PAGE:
Equity stalls tourney cuts


POSTED: Wednesday, June 17, 2009

Gender equity good.

Gender equity bad?

For cost cutters who run high school leagues across the islands, things are getting a little more complicated. Yesterday, the Hawaii High School Athletic Association executive board approved and rejected proposals that came from last week's Hawaii Interscholastic Athletic Directors Association conference, but one that would adjust the field according to the number of total teams participating in a sport — eight or 12 entries — is being reviewed.

That proposal reads: “;In all team sports, 33 percent of teams participating in HHSAA and league play, rounded to the nearest multiple of four, will qualify for the state tournament. The minimum number of teams will be eight. The maximum will be 12. Football excluded from this proposal.”;

This proposal passed unanimously (85-0) at HIADA, but was put on ice yesterday until the HHSAA could study the matter of gender equity within the numbers. Apparently, the formula could result in more girls teams than boys' teams being cut from next year's state tournaments.

In Florida, widespread cuts to all sports except cheerleading and football is a hot topic. Because more girls teams could be affected than boys teams, the high school association could face potential litigation by gender-equity proponents.

Currently, the HHSAA's state-tourney fields have a 12-team format for both Division I and Division II except in football (six teams for each).

Oahu Interscholastic Association executive director Dwight Toyama reiterated the need for fiscal prudence, noting that in addition to the new $700,000 cut, another $96,000 cut is on the way. That puts the total in lost funding since last year at nearly $1.8 million.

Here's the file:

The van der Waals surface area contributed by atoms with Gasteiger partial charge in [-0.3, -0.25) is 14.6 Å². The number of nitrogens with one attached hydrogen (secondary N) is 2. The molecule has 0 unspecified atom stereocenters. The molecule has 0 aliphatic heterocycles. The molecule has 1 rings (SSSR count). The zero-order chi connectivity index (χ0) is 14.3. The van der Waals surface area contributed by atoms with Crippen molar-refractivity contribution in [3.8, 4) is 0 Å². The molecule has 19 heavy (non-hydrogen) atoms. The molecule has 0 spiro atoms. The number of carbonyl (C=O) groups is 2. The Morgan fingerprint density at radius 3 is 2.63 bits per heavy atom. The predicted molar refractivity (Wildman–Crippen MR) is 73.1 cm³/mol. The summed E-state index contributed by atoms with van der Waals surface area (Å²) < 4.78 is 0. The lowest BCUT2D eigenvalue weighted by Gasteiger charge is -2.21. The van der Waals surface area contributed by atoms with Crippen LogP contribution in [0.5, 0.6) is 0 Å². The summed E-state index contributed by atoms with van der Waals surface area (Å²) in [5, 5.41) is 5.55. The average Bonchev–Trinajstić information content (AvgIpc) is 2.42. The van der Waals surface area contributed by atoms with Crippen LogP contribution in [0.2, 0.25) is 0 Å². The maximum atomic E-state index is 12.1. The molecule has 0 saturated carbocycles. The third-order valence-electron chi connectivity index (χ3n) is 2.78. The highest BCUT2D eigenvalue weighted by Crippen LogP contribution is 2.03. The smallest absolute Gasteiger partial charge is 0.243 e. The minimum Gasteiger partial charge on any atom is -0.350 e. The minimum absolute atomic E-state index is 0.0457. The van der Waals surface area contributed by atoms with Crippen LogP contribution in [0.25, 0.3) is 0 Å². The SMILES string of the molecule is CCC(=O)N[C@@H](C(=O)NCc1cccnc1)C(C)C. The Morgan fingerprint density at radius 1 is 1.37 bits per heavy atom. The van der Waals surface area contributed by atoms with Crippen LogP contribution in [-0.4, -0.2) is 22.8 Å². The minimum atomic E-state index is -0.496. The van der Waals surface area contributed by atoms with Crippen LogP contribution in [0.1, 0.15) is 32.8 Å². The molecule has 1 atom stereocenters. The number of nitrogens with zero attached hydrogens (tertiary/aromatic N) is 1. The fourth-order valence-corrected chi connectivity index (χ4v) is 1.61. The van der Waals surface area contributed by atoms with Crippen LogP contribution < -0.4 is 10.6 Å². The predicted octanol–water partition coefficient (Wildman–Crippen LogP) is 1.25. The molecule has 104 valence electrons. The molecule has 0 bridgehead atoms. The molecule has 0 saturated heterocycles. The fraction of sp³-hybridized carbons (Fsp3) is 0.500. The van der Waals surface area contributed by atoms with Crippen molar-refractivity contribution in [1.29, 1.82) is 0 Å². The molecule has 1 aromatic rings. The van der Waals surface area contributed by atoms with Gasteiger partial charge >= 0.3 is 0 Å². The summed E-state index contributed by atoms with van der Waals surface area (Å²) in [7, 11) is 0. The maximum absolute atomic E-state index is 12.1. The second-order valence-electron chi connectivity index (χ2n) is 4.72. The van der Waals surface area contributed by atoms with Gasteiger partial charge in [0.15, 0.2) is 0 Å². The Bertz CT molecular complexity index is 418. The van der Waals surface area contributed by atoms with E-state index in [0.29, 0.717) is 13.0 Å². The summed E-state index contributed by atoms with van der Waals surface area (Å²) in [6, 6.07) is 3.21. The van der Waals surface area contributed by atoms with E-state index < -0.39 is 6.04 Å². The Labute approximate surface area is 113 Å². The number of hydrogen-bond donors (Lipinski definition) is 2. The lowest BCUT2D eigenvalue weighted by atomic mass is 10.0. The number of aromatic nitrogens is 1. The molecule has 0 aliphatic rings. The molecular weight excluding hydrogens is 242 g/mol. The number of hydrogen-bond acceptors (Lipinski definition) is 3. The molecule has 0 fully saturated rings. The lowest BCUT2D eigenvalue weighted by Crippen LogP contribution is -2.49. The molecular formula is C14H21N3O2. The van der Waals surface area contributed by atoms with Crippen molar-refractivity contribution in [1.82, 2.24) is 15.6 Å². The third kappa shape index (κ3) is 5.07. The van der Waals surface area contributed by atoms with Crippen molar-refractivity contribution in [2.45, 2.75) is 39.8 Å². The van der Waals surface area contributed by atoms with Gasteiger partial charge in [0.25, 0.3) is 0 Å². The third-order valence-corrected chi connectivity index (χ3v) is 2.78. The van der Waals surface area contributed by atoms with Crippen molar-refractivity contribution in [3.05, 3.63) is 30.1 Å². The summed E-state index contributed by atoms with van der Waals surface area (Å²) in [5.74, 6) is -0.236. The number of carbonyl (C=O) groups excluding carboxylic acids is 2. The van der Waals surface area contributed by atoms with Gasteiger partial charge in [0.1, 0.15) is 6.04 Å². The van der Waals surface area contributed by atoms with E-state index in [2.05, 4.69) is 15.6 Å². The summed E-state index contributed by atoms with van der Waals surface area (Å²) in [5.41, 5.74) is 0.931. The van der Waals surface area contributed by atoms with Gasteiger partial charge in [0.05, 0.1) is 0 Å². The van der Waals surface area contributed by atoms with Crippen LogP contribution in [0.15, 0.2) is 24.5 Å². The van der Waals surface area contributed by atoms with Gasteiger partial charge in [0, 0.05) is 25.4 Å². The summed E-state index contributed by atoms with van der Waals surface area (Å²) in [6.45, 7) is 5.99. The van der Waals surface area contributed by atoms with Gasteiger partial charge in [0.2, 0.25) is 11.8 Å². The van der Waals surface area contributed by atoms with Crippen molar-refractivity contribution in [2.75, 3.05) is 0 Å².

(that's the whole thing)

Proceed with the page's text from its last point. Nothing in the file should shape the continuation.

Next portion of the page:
“;We'll have to ask schools to fundraise $2 million just to get to the season,”; he said. “;How are we going to do that?”;

Shrinking the tournament fields is an issue that neighbor-island leagues had already questioned. The Big Island Interscholastic Federation, in particular, noted that travel costs to the state tournaments were covered by their athletes' parents and not the HHSAA or BOE, with the exception of partial costs covered for football travel.

The HHSAA board defeated a couple of golf proposals that had been recommended by HIADA. A measure to allow coaches to talk to golfers between holes was rejected by the board 55-40. The existing rule permits coaches and players to talk only at the “;turn”; between the ninth and 10th holes. This is the second year in a row this measure was snuffed out at the HHSAA level.

The board also rejected a measure that would have changed qualification to HHSAA golf tournaments by a 56-39 count.

All proposals to reduce fields were passed. Proposals to reduce numbers for air riflery and swimming state events were amended and passed, as well. Instead of cropping the air riflery field by 30 percent, the percentage was changed to 20 percent to stay in line with most of the other reductions. Swimming races were reduced from 24 competitors per event to 20.